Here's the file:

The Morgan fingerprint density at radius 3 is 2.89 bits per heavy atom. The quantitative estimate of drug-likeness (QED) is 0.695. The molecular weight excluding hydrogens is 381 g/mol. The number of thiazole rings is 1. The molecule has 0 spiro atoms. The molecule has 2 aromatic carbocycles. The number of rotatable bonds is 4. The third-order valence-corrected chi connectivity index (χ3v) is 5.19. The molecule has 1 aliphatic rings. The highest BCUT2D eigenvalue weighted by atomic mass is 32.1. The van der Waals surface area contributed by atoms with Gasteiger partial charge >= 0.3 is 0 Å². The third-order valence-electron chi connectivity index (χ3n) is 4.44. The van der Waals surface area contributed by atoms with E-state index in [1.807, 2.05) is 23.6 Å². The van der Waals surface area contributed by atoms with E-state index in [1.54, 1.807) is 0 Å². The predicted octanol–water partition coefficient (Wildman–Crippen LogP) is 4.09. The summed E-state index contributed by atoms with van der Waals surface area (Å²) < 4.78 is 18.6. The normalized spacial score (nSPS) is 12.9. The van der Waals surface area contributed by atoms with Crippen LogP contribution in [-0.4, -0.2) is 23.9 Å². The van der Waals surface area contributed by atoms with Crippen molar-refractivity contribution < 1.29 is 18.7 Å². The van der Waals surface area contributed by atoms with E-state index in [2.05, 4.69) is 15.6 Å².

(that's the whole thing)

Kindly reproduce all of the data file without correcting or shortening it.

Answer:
The Morgan fingerprint density at radius 3 is 2.89 bits per heavy atom. The quantitative estimate of drug-likeness (QED) is 0.695. The molecular weight excluding hydrogens is 381 g/mol. The number of thiazole rings is 1. The molecule has 0 spiro atoms. The molecule has 2 aromatic carbocycles. The number of rotatable bonds is 4. The third-order valence-corrected chi connectivity index (χ3v) is 5.19. The molecule has 1 aliphatic rings. The highest BCUT2D eigenvalue weighted by atomic mass is 32.1. The van der Waals surface area contributed by atoms with Gasteiger partial charge >= 0.3 is 0 Å². The third-order valence-electron chi connectivity index (χ3n) is 4.44. The van der Waals surface area contributed by atoms with E-state index in [1.807, 2.05) is 23.6 Å². The van der Waals surface area contributed by atoms with E-state index in [1.54, 1.807) is 0 Å². The predicted octanol–water partition coefficient (Wildman–Crippen LogP) is 4.09. The summed E-state index contributed by atoms with van der Waals surface area (Å²) < 4.78 is 18.6. The normalized spacial score (nSPS) is 12.9. The van der Waals surface area contributed by atoms with Crippen LogP contribution in [-0.4, -0.2) is 23.9 Å². The van der Waals surface area contributed by atoms with Crippen molar-refractivity contribution < 1.29 is 18.7 Å². The van der Waals surface area contributed by atoms with E-state index in [2.05, 4.69) is 15.6 Å².